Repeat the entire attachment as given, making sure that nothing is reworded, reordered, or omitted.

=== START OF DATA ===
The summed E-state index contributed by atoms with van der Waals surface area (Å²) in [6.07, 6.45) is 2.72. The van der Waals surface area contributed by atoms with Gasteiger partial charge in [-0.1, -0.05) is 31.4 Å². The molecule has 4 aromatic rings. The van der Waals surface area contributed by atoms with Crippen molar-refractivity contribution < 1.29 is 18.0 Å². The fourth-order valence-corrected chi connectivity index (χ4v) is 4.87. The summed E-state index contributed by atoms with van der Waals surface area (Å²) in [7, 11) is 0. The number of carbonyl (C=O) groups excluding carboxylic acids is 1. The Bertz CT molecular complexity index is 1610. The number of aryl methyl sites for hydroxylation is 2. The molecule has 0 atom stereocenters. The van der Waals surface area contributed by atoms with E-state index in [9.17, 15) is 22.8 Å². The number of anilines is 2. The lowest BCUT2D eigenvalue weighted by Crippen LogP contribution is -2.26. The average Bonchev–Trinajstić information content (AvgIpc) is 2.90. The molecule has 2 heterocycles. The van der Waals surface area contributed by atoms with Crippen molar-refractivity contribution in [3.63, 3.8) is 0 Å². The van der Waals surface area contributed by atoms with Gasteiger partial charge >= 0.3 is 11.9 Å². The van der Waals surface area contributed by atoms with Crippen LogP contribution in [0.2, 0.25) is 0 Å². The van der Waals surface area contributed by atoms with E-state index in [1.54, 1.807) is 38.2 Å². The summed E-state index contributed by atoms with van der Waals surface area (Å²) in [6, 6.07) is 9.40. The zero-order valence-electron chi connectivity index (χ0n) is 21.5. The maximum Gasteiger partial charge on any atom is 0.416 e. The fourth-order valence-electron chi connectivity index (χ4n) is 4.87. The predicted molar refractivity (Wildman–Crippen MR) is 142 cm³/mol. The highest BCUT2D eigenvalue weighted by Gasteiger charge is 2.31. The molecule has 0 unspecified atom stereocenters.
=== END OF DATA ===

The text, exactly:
The summed E-state index contributed by atoms with van der Waals surface area (Å²) in [6.07, 6.45) is 2.72. The van der Waals surface area contributed by atoms with Gasteiger partial charge in [-0.1, -0.05) is 31.4 Å². The molecule has 4 aromatic rings. The van der Waals surface area contributed by atoms with Crippen molar-refractivity contribution < 1.29 is 18.0 Å². The fourth-order valence-corrected chi connectivity index (χ4v) is 4.87. The summed E-state index contributed by atoms with van der Waals surface area (Å²) in [7, 11) is 0. The number of carbonyl (C=O) groups excluding carboxylic acids is 1. The Bertz CT molecular complexity index is 1610. The number of aryl methyl sites for hydroxylation is 2. The molecule has 0 atom stereocenters. The van der Waals surface area contributed by atoms with E-state index in [9.17, 15) is 22.8 Å². The number of anilines is 2. The lowest BCUT2D eigenvalue weighted by Crippen LogP contribution is -2.26. The average Bonchev–Trinajstić information content (AvgIpc) is 2.90. The molecule has 2 heterocycles. The van der Waals surface area contributed by atoms with Crippen molar-refractivity contribution in [3.63, 3.8) is 0 Å². The van der Waals surface area contributed by atoms with Gasteiger partial charge >= 0.3 is 11.9 Å². The van der Waals surface area contributed by atoms with Crippen LogP contribution in [0.2, 0.25) is 0 Å². The van der Waals surface area contributed by atoms with E-state index in [1.54, 1.807) is 38.2 Å². The summed E-state index contributed by atoms with van der Waals surface area (Å²) in [6, 6.07) is 9.40. The zero-order valence-electron chi connectivity index (χ0n) is 21.5. The maximum Gasteiger partial charge on any atom is 0.416 e. The fourth-order valence-electron chi connectivity index (χ4n) is 4.87. The predicted molar refractivity (Wildman–Crippen MR) is 142 cm³/mol. The highest BCUT2D eigenvalue weighted by Gasteiger charge is 2.31. The molecule has 0 unspecified atom stereocenters.